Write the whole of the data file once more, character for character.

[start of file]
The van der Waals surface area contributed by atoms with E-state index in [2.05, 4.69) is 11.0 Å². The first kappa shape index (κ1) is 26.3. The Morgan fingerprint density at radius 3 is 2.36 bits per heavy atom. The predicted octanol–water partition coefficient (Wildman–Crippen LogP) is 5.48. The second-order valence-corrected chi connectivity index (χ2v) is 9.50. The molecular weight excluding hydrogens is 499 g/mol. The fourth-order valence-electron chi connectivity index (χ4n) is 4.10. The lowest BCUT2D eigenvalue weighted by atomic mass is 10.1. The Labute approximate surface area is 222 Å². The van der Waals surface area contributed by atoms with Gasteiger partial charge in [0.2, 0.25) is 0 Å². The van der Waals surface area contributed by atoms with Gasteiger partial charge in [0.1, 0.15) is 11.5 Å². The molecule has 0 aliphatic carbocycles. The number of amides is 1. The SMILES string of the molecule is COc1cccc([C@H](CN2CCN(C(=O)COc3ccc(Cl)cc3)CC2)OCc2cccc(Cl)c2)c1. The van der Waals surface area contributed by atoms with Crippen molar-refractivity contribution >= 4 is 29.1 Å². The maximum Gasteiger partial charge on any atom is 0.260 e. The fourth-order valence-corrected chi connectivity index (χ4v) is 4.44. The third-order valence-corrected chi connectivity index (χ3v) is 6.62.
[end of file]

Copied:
The van der Waals surface area contributed by atoms with E-state index in [2.05, 4.69) is 11.0 Å². The first kappa shape index (κ1) is 26.3. The Morgan fingerprint density at radius 3 is 2.36 bits per heavy atom. The predicted octanol–water partition coefficient (Wildman–Crippen LogP) is 5.48. The second-order valence-corrected chi connectivity index (χ2v) is 9.50. The molecular weight excluding hydrogens is 499 g/mol. The fourth-order valence-electron chi connectivity index (χ4n) is 4.10. The lowest BCUT2D eigenvalue weighted by atomic mass is 10.1. The Labute approximate surface area is 222 Å². The van der Waals surface area contributed by atoms with Gasteiger partial charge in [0.2, 0.25) is 0 Å². The van der Waals surface area contributed by atoms with Gasteiger partial charge in [0.1, 0.15) is 11.5 Å². The molecule has 0 aliphatic carbocycles. The number of amides is 1. The SMILES string of the molecule is COc1cccc([C@H](CN2CCN(C(=O)COc3ccc(Cl)cc3)CC2)OCc2cccc(Cl)c2)c1. The van der Waals surface area contributed by atoms with Crippen molar-refractivity contribution >= 4 is 29.1 Å². The maximum Gasteiger partial charge on any atom is 0.260 e. The fourth-order valence-corrected chi connectivity index (χ4v) is 4.44. The third-order valence-corrected chi connectivity index (χ3v) is 6.62.